Art on the Wrist: Mother of Pearl on Dial


Mother of pearl, or nacre, is found lining the insides of certain mollusk shells such as oysters and it has been used as inlay material for centuries and across cultures to embellish furniture, musical instruments, and other objects, as well as jewelry of course. A combination of mineral and organic substances, mother of pearl is created as multiple layers of very brittle aragonite (a form of calcium carbonate) with conchiolin, a flexible protein secreted by the mollusk that is similar to silk. The result is a resilient and flexible material that can withstand hard use though it remains soft, which makes it is easy to cut and carve, but also leaves it susceptible to scratching and other damage. Mother of pearl inlay has long been used on mantel clocks, as can be seen on some Louis XIV mantel clocks, says Mikael Kraemer of the Parisian Kraemer Gallery, which specializes in 18th century furniture. Such clocks occasionally appear at auction such as in 2012 when a red tortoiseshell, mother of pearl, brass and pewter marquetry mantel clock, dating from Louis XIV sold for €8,750 ($11,225) at Sotheby’s Paris, while last year a Dutch gold pocket watch made for the English market, circa 1720, set with gems and mother of pearl sold for $21,250 at Sotheby’s New York. In the 1920s, Cartier also regularly used mother of pearl sometimes etching it with black enamel or offsetting it with onyx, to create the geometric motifs of its Art Deco mantel clocks.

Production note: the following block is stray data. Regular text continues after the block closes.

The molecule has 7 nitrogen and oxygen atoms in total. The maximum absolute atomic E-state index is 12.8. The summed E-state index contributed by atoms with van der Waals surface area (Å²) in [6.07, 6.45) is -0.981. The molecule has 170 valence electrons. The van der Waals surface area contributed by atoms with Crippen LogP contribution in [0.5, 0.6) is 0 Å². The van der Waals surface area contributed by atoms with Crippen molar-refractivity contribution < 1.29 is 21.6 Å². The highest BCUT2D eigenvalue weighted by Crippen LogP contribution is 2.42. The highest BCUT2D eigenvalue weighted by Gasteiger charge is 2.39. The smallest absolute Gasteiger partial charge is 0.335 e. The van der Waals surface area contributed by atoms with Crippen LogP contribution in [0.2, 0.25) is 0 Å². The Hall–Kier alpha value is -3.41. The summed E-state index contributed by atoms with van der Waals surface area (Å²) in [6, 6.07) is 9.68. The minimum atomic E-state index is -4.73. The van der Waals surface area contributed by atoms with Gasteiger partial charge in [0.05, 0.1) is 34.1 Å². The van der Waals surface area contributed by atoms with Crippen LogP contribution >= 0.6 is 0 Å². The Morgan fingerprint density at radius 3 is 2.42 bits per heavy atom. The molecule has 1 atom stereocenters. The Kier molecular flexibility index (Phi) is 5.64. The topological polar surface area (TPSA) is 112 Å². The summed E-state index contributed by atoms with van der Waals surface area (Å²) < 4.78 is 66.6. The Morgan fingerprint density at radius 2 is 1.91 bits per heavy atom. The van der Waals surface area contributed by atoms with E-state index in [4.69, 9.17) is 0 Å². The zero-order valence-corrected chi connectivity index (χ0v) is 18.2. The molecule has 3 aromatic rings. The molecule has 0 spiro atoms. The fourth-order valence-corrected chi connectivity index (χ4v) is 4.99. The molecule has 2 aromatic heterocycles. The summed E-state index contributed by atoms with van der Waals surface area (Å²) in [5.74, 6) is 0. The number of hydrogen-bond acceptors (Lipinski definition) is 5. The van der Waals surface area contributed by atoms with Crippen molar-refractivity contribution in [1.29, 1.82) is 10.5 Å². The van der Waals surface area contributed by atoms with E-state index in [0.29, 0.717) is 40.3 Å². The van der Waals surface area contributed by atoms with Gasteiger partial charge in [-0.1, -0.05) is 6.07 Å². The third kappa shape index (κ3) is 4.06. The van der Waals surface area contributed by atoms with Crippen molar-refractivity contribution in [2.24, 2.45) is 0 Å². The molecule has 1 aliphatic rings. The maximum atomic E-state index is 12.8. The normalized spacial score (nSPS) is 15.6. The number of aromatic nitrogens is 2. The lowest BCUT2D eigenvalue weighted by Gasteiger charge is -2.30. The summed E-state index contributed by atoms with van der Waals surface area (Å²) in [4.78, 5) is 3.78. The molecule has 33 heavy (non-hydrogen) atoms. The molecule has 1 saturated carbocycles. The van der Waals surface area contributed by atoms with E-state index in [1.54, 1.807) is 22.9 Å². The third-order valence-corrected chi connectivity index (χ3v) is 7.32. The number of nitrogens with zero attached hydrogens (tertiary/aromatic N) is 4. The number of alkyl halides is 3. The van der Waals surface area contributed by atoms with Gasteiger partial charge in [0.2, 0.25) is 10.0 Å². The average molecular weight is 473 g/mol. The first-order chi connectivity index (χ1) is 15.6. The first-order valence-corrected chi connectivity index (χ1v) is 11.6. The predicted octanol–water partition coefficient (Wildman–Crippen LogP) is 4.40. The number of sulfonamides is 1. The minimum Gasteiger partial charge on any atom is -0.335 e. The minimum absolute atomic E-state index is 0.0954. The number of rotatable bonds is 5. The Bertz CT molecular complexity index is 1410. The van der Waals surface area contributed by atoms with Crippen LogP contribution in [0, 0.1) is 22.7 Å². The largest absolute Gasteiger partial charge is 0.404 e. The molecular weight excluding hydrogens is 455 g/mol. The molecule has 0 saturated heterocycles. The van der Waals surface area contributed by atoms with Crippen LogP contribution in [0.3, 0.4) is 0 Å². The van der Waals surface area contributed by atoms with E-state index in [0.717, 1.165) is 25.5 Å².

The iridescent material became fashionable on watch dials for “a very short period” in the early 20th Century, “however mostly with watches that have no horological interest. These were fashion items of the time,” says William Rohr, consulting specialist for Fine Watches at Bonhams. While watchmakers continued to occasionally use mother of pearl on dials, it was mainly in rather plain fashion for example as a thin round slice for the entire dial or occasionally with traditional sunray motifs. But in recent years, the material has enjoyed a renaissance with artisans elevating its use to new heights through different decorative techniques.


For its Métiers d’Art Les Univers Infinis collection in 2012, Vacheron Constantin’s craftsmen used the art of marquetry, which dates back to the Egyptians, to assemble a pattern of proud Ottoman horsemen crafted in gold and mother-of-pearl, further engraved to hollow out details. That same year, Cartier unveiled a large model Tortue watch with a cockatoo motif with plumage fashioned from engraved mother of pearl slivers juxtaposed against a crest and beak realized in colorful champlevé enamel, while Girard-Perregaux created a timepiece in mother of pearl marquetry that paid homage to Le Corbusier by reproducing an early geometric bas-relief by the pioneer of modern architecture and design.

This year, Harry Winston used a marquetry of different types of mother of pearl in a soft pastel palette (freshwater, Tahitian, solid pink, white, and beaded mother of pearl further enhanced by brilliant-cut diamonds) for the Art Deco-inspired geometric motif of an Avenue C timepiece, while Boucheron unveiled a Fleur du Jour timepiece with gray mother of pearl petals on a bed of diamonds angled to catch the light and further enhance the relief.